Wednesday, June 19, 2024
HomeHealthStudy calls out fish oil hogwash

Study calls out fish oil hogwash

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While significant research has pointed out fish oil’s nil benefits in cardiovascular health, this hasn’t stopped supplement industry marketers from waxing poetic about their ‘value’ in this goldmine of heart health.

Fish oil supplements are a multi-million dollar industry. Many people down them daily believing the omega-3 fatty acids they contain are good for their overall health, particularly for their heart.

While it’s true people who eat seafood regularly are less likely to die of heart disease, studies have not shown that taking fish oil as a supplement offers the same benefit. Even so, fish oil marketers continue to make health claims that imply a wide range of benefits, according to a study published in JAMA Cardiology.2

An evaluation by Washington Post writer Lindsey Bever said researchers analysed labels from more than 2,000 fish oil supplements that made health claims. They found that more than 80 percent used what is known as a “structure and function claim,” which is a general description of the role of omega-3 fatty acids in the body—such as “promotes heart health” or “supports heart, mind and mood.” Cardiovascular health claims, which accounted for 62 percent, were the most common.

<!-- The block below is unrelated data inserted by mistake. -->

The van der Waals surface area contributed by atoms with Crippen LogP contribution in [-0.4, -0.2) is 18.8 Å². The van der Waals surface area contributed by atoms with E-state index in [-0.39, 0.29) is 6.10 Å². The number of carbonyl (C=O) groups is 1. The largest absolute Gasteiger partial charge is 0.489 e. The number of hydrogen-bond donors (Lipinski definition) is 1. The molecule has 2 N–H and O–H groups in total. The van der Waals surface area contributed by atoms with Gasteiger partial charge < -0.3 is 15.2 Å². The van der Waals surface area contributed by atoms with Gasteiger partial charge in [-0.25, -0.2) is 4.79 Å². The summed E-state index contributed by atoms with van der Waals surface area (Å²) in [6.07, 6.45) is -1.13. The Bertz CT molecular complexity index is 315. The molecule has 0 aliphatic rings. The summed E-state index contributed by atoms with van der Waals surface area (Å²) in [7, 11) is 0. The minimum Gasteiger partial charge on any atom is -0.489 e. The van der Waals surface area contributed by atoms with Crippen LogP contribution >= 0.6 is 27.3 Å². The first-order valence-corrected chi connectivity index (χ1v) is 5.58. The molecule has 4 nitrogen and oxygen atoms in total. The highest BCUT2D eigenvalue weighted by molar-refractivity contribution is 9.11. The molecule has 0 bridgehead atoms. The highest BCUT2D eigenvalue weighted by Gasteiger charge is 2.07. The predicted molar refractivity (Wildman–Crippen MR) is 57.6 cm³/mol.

Cardiovascular disease risk

Fish oil contains two omega-3 fatty acids, EPA and DHA, found naturally in fatty fish such as salmon. Higher levels of these omega-3s have been associated with a lower risk of cardiovascular disease, but some experts say the observational findings are based on omega-3 levels in the diet, not from supplement use. In fact, two recent large clinical trials showed that over-the-counter fish oil supplements do not improve cardiovascular outcomes.

However, according to senior study author Ann Marie Navar, an associate professor of cardiology at the University of Texas Southwestern Medical Center, the vague wording used by fish oil marketers could lead to misinformation about the dietary supplement’s role.

“It is true that omega-3 fatty acids are present in the brain and are important for all sorts of brain functions,” she said. “What has not been consistently shown with high-quality trials is that taking more of it in the form of a fish oil supplement leads to improved performance or prevention of disease.”

Navar and her colleagues decided to inventory claims made on fish oil supplement labels after continually hearing from her patients that they were taking it for their heart health—and then seeing their surprise when she advised them that there probably were none.

Through her research, Navar said, she was “alarmed” to learn that fish oil supplement labels often include claims that imply health benefits for a wide range of organ systems, including the heart, brain and eyes.

“It’s not surprising to me that my patients think fish oil is helping them,” she said.

Whole Food Living reviews and selects material from a wide variety of international sources. Our primary focus covers food, health and environment. We publish fact checked official announcements made as the result of formal studies conducted by Universities, respected health care organisations, journals, and scientists around the globe.

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